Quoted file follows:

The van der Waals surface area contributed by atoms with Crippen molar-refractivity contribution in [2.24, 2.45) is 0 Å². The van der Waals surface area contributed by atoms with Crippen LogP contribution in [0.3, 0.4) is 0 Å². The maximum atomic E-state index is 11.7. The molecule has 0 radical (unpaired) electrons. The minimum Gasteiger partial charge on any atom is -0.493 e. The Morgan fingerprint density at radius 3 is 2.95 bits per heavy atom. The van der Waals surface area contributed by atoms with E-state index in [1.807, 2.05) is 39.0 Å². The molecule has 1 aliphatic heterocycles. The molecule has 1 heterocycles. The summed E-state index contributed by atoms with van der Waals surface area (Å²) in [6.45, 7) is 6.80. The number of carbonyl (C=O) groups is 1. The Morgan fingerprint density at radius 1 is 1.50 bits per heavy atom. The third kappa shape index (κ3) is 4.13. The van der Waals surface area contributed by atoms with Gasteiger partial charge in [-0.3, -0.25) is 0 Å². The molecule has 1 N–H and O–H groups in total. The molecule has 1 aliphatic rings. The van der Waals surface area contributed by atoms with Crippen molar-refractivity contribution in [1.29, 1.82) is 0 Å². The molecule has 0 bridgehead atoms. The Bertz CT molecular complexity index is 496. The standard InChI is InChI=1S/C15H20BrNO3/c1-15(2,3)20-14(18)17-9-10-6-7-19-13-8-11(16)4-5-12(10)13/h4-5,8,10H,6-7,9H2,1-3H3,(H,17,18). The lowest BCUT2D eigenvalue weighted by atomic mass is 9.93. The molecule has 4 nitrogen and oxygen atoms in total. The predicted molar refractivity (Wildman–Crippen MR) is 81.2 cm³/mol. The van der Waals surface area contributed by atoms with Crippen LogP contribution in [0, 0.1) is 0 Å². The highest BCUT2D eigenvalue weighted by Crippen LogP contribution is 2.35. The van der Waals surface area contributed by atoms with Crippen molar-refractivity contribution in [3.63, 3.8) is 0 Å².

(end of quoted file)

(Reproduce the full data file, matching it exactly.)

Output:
The van der Waals surface area contributed by atoms with Crippen molar-refractivity contribution in [2.24, 2.45) is 0 Å². The van der Waals surface area contributed by atoms with Crippen LogP contribution in [0.3, 0.4) is 0 Å². The maximum atomic E-state index is 11.7. The molecule has 0 radical (unpaired) electrons. The minimum Gasteiger partial charge on any atom is -0.493 e. The Morgan fingerprint density at radius 3 is 2.95 bits per heavy atom. The van der Waals surface area contributed by atoms with E-state index in [1.807, 2.05) is 39.0 Å². The molecule has 1 aliphatic heterocycles. The molecule has 1 heterocycles. The summed E-state index contributed by atoms with van der Waals surface area (Å²) in [6.45, 7) is 6.80. The number of carbonyl (C=O) groups is 1. The Morgan fingerprint density at radius 1 is 1.50 bits per heavy atom. The third kappa shape index (κ3) is 4.13. The van der Waals surface area contributed by atoms with Gasteiger partial charge in [-0.3, -0.25) is 0 Å². The molecule has 1 N–H and O–H groups in total. The molecule has 1 aliphatic rings. The van der Waals surface area contributed by atoms with Crippen molar-refractivity contribution in [1.29, 1.82) is 0 Å². The molecule has 0 bridgehead atoms. The Bertz CT molecular complexity index is 496. The standard InChI is InChI=1S/C15H20BrNO3/c1-15(2,3)20-14(18)17-9-10-6-7-19-13-8-11(16)4-5-12(10)13/h4-5,8,10H,6-7,9H2,1-3H3,(H,17,18). The lowest BCUT2D eigenvalue weighted by atomic mass is 9.93. The molecule has 4 nitrogen and oxygen atoms in total. The predicted molar refractivity (Wildman–Crippen MR) is 81.2 cm³/mol. The van der Waals surface area contributed by atoms with Crippen LogP contribution in [0, 0.1) is 0 Å². The highest BCUT2D eigenvalue weighted by Crippen LogP contribution is 2.35. The van der Waals surface area contributed by atoms with Crippen molar-refractivity contribution in [3.63, 3.8) is 0 Å².